Mounting their brooms, Madame Hooch’s shrill whistle beginning the match could just barely be heard over the crack of thunder that had started.


Kicking off the muddy ground, the match had begun.


Having been too concentrated on his team’s wellbeing, he had forgotten to think about how he would see the Snitch in the storm. Poor Potter must have been having the same problem, doubled by the fact he wore glasses.


A few hours in, the Snitch was nowhere in sight and the rain was pouring as hard as ever. Cedric had heard Gryffindor score three goals but was sure they were up more.


Madame Hooch’s whistle sounded a time out. Cedric was grateful to land on the ground and join the the other students.


Wood had called a timeout and was talking to the Gryffindor team. Cedric noticed Potter trying to wipe his glasses clean of water droplets, most unsuccessfully. Looking over his shoulder, Cedric noticed the girl who he knew to be Potter’s friend coming up the pitch. Taking a step back from his own team, he stopped her as she passed by.


“Granger, right?” He asked.


She looked at him in surprise. “Yes.”


“Your friend, Potter. Do you know Impervius?”


“Of course but-“ Her eyes brightened. “Thank you!” And with that, she rushed off to the Gryffindor team.


Cedric went back to his own Quidditch team. “Okay,” he started, “Gryffindor is fifty points up. If Potter gets the Snitch we’ll be out of the running. Chasers,” he directed his attention to them, “Focus on getting as many points as possible, stay near the Gryffindor end. Gabriel, Margaret, forget about me, I want you protecting the Chasers from the Weasley’s. Whether I get the Snitch or not, I don’t want us to win or loose without us knowing we did our best. Yes?”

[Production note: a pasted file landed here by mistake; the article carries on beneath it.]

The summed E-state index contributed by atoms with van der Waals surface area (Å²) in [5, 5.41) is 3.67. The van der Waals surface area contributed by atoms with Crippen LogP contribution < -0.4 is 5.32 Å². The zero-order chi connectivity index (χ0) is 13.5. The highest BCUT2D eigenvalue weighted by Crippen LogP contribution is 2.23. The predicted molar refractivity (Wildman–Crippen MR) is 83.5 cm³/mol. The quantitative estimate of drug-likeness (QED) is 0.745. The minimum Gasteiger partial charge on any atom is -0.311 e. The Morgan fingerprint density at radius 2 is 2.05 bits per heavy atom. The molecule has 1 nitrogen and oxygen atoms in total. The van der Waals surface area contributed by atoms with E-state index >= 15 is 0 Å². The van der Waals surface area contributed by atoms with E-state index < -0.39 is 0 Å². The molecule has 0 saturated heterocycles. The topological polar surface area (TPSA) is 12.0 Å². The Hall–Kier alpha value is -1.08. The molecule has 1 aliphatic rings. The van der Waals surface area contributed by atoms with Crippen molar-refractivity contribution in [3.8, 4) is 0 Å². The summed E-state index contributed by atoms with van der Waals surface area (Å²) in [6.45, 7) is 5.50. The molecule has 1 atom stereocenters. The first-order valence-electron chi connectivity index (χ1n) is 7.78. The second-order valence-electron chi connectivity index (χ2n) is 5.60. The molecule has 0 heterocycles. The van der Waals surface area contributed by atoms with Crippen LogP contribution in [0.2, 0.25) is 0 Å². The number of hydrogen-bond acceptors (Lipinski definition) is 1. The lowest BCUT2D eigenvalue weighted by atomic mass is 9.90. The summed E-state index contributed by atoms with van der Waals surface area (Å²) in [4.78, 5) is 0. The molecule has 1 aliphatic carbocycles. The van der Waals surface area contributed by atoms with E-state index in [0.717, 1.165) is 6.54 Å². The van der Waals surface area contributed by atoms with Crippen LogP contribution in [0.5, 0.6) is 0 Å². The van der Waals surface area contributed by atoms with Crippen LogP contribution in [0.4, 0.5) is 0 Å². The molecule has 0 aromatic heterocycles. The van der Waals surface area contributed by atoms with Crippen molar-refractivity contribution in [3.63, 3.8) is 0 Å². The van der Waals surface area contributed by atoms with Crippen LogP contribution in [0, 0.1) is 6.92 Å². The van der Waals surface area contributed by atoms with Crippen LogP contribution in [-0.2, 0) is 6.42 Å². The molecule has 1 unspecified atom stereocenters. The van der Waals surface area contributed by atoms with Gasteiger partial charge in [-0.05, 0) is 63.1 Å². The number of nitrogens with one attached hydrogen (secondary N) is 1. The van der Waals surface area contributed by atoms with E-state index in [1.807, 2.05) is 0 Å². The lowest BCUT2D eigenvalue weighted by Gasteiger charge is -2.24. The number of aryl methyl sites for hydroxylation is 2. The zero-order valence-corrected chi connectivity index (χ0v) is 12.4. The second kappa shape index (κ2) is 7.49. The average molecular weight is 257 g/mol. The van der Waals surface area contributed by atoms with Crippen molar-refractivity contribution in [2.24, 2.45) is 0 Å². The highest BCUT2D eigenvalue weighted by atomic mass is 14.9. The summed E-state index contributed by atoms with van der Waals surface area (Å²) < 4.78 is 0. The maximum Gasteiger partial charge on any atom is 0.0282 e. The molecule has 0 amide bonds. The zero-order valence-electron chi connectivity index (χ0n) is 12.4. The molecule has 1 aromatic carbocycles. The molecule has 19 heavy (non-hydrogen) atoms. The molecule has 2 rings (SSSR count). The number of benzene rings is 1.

“Yes!” The team echoed enthusiastically.


They grabbed their brooms and within minutes were back in the air.

While the rest of the Hufflepuffs went to the Gryffindor end of the pitch, Cedric flew around as much of the stadium as he could, looking for any flint of gold. Now that Granger had charmed his glasses, Potter and himself were now on even footing. Cedric would have to do better if Hufflepuff was going to win.


And then he saw it, the Snitch, just behind a silhouette on a broom. Hoping it wasn’t a Gryffindor Beater, he changed his course and sped towards the Snitch. The figure he had seen was Potter’s own but it didn’t look like the younger boy had seen it.


The ball was too far ahead of him and he would have to be quick. Once Potter realized that Cedric was on the Snitch’s tail there was no doubt he would be after it too.


Whizzing ahead, the Snitch seemed to be teasing Cedric.